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MASTHEAD
EDITOR


Ted Frank

Ted Frank is an Adjunct Fellow with the Center for Legal Policy at the Manhattan Institute. The Wall Street Journal has called him a "leading tort-reform advocate."

In addition to his role with the Manhattan Institute, Mr. Frank is the president of the Center for Class Action Fairness, which he founded in 2009. Mr. Frank has written for law reviews, the Wall Street Journal, the Washington Post, and The American Spectator and has testified before Congress multiple times on legal issues. He also writes for the legal blog Overlawyered.com and serves on the Executive Committee of the Federalist Society Litigation Practice Group. In 2008, Mr. Frank was elected to membership in the American Law Institute.

Previously, Mr. Frank clerked for the Honorable Frank H. Easterbrook on the Seventh Circuit Court of Appeals, was a litigator for ten years, served as the first director of the AEI Legal Center for the Public Interest, and was an attorney on the McCain-Palin 2008 campaign. Mr. Frank graduated the University of Chicago Law School with high honors and as a member of the Order of the Coif and the Law Review.

  Articles by Ted Frank

 
DIRECTOR


James R. Copland

Jim Copland is the director of the Center for Legal Policy at the Manhattan Institute. Under Mr. Copland's stewardship, the Center has published recent work on asbestos, class actions, and "toxic mold" litigation. The Center's 2003 report, Trial Lawyers, Inc.: A Report on the Lawsuit Industry in America, received favorable press attention on various television news channels, radio programs, and print sources including The Economist and The Wall Street Journal.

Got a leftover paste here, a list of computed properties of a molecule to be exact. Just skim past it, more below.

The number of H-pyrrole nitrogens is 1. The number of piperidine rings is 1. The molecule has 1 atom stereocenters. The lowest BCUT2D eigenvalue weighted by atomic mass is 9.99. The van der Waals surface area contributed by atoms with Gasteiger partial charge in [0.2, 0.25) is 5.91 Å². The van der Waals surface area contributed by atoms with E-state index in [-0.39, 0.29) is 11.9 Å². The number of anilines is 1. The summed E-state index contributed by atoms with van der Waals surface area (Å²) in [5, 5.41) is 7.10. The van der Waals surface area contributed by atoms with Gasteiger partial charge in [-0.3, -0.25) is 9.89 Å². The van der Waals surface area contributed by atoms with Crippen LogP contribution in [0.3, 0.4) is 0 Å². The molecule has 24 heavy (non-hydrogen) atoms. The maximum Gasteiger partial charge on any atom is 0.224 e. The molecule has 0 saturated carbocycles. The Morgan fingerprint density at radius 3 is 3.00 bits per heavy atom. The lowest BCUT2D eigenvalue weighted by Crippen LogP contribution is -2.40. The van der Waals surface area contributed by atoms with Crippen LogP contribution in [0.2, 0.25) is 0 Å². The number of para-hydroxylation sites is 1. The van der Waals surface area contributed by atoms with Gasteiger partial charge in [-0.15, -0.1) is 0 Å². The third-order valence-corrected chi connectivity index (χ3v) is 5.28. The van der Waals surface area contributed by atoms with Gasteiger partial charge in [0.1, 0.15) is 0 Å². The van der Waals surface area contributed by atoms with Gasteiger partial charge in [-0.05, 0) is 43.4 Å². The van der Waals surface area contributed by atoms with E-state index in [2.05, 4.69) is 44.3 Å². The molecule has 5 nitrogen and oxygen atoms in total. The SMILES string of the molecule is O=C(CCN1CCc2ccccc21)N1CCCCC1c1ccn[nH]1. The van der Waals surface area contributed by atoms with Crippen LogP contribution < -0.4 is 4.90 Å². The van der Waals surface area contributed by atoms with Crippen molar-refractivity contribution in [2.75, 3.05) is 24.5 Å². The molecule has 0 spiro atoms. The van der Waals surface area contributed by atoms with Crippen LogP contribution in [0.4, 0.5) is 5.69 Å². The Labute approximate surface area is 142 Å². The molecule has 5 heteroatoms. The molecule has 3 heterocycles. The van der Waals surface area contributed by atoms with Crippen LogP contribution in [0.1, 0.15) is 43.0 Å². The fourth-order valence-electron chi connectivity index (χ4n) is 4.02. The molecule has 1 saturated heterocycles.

Articles by James R. Copland

 
MANAGING EDITOR


Isaac Gorodetski

Isaac Gorodetski is the deputy director of the Center for Legal Policy at the Manhattan Institute. CLP seeks to develop and communicate thoughtful ideas on civil justice and criminal law reform to policy makers. Gorodetski is the managing editor of PointofLaw.com and the project manager of CLP's Trial Lawyers, Inc. series of publications examining the size, scope, and inner workings of America's lawsuit industry. Additionally, Gorodetski heads up CLP's state specific overcriminalization initiative which seeks to bring the alarming trend of over-expansive criminal codes and regulations to the fore of the public policy debate.

Gorodetski received his J.D. in 2011 from New York Law School where he was president of the NYLS Federalist Society chapter.

 
WEBLOG CONTRIBUTORS


Marie Gryphon

Marie Gryphon is a Senior Fellow with the Center for Legal Policy. As an attorney in private practice, she worked on ERISA, securities, class action, commercial contract, legal malpractice, and constitutional law cases. She has also been a legal and policy analyst with the Cato Institute, working on issues related to education policy. Her articles have appeared in Business Week, the Washington Post, the Dallas Morning News, the Star-Ledger, Forbes, FoxNews.com, National Review Online, and the Orange County Register. She holds a J.D. from the University of Washington School of Law and is a Ph.D. candidate in public policy at Harvard University.



Paul F. Enzinna